Why is marriage such a compelling analogy for church? What is it about church that looks anything like marriage? I think that to answer these questions, we need to dig a little deeper to look at the “why” of marriage. I believe that this will point us to the “why” of church.
For those of us who are married, what was it that made us want to venture out into the unknown with someone else? Why did we want to make a commitment to love and cherish someone else for the rest of our lives? The answers to these questions will vary by person, but the root of it all is (or should be) the same: love.
With these questions answered, we can begin to look at the actions that stem from addressing the “why”. If we zoom out and look at the bigger picture, we can see a cycle. This cycle represents marriage between two people and beautifully mirrors the relationship between the church and Christ.
First, we see the beginnings of the relationship through connection. Not just any connection, but a deep longing to understand each other. This is a connection that is more than spending time with someone else. This is a deeper and more intimate connection developed only through time and the continual pursuit of someone else, while making yourself known to them. The connection gives way to submission. I can tell what you’re probably thinking. We’ve all heard the part about wives submitting to husbands. But, what we hear about less is just a few verses before in Ephesians 5:21 where Paul mentions the idea of mutual submission for everyone.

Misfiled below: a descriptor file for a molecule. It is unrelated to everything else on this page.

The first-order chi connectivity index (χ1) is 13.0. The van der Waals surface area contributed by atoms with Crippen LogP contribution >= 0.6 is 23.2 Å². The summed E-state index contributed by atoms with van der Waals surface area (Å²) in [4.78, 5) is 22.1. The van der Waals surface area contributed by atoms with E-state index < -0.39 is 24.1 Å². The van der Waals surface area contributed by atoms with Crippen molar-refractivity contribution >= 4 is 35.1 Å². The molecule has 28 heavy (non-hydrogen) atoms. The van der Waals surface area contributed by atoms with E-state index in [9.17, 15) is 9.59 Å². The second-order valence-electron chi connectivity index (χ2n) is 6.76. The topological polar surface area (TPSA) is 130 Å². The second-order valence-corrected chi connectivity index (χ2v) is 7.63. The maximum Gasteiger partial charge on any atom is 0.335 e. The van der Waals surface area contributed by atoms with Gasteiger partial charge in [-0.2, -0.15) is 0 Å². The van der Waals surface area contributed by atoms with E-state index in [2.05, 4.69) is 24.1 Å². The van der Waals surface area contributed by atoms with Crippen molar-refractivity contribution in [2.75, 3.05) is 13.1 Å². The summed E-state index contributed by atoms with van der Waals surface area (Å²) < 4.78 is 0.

From this perspective, submission becomes inclusive for anyone who calls themselves a follower of Christ. We are after all supposed to be like Christ. If we are to do that, then we have to submit to everyone at different times. Jesus showed us examples of some of the most submissive acts, like washing feet and dying without a fight.
This brings us to the next part of the cycle; vulnerability. When we are submissive to each other as we seek to connect, we become vulnerable to pain. We leave ourselves open to hurt and disappointment. The good news is that we get to choose this. It’s not forced or coerced. It is an active and empowered yes, that tells the people in our community that we are living with open hands. It tells them that we are willing to risk wounding for their good and for the good of us all. This part is the hardest part, but it can also be the most beautiful because of what comes out of it.
The last part of the cycle is born out of the pain and wounding of vulnerability. Because of the pain, we get to experience something beautiful. We get to see firsthand, the healing and the process of refinement. When we get to this part of the cycle, we see things we’ve never seen before. We have an opportunity to give and receive grace, mercy, and forgiveness for us to grow.
Here is where we have a choice. We can choose to walk away and separate ourselves from the process, avoiding the pain. Or, we can allow this to take us deeper into community, relationship, and ultimately become the bride of Christ in this picture of marriage. I have hope that we will choose to press in when it hurts, when it’s uncomfortable, and when we don’t want to so that we can experience the refinement and healing only experienced by seeing it through.